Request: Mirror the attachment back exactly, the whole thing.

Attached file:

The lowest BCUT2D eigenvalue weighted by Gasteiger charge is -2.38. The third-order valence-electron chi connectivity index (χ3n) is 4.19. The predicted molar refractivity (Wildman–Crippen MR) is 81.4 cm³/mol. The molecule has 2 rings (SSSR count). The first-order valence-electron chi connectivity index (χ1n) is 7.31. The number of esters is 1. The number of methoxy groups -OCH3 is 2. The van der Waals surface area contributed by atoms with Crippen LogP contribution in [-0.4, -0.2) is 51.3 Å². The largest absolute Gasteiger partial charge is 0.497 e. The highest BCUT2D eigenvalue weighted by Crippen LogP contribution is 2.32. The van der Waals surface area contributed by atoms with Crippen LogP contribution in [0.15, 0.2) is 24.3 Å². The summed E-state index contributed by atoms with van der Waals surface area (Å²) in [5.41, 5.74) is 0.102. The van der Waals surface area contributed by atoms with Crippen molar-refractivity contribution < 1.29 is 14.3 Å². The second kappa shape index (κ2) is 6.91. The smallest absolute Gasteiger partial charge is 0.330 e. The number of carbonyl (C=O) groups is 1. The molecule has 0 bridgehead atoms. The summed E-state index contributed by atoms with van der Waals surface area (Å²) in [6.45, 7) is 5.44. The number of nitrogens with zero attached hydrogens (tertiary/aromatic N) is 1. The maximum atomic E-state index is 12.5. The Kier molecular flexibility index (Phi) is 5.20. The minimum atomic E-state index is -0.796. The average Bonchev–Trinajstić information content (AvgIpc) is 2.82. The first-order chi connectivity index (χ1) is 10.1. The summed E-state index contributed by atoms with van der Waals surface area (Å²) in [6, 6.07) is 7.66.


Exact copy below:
The lowest BCUT2D eigenvalue weighted by Gasteiger charge is -2.38. The third-order valence-electron chi connectivity index (χ3n) is 4.19. The predicted molar refractivity (Wildman–Crippen MR) is 81.4 cm³/mol. The molecule has 2 rings (SSSR count). The first-order valence-electron chi connectivity index (χ1n) is 7.31. The number of esters is 1. The number of methoxy groups -OCH3 is 2. The van der Waals surface area contributed by atoms with Crippen LogP contribution in [-0.4, -0.2) is 51.3 Å². The largest absolute Gasteiger partial charge is 0.497 e. The highest BCUT2D eigenvalue weighted by Crippen LogP contribution is 2.32. The van der Waals surface area contributed by atoms with Crippen LogP contribution in [0.15, 0.2) is 24.3 Å². The summed E-state index contributed by atoms with van der Waals surface area (Å²) in [5.41, 5.74) is 0.102. The van der Waals surface area contributed by atoms with Crippen molar-refractivity contribution < 1.29 is 14.3 Å². The second kappa shape index (κ2) is 6.91. The smallest absolute Gasteiger partial charge is 0.330 e. The number of carbonyl (C=O) groups is 1. The molecule has 0 bridgehead atoms. The summed E-state index contributed by atoms with van der Waals surface area (Å²) in [6.45, 7) is 5.44. The number of nitrogens with zero attached hydrogens (tertiary/aromatic N) is 1. The maximum atomic E-state index is 12.5. The Kier molecular flexibility index (Phi) is 5.20. The minimum atomic E-state index is -0.796. The average Bonchev–Trinajstić information content (AvgIpc) is 2.82. The first-order chi connectivity index (χ1) is 10.1. The summed E-state index contributed by atoms with van der Waals surface area (Å²) in [6, 6.07) is 7.66.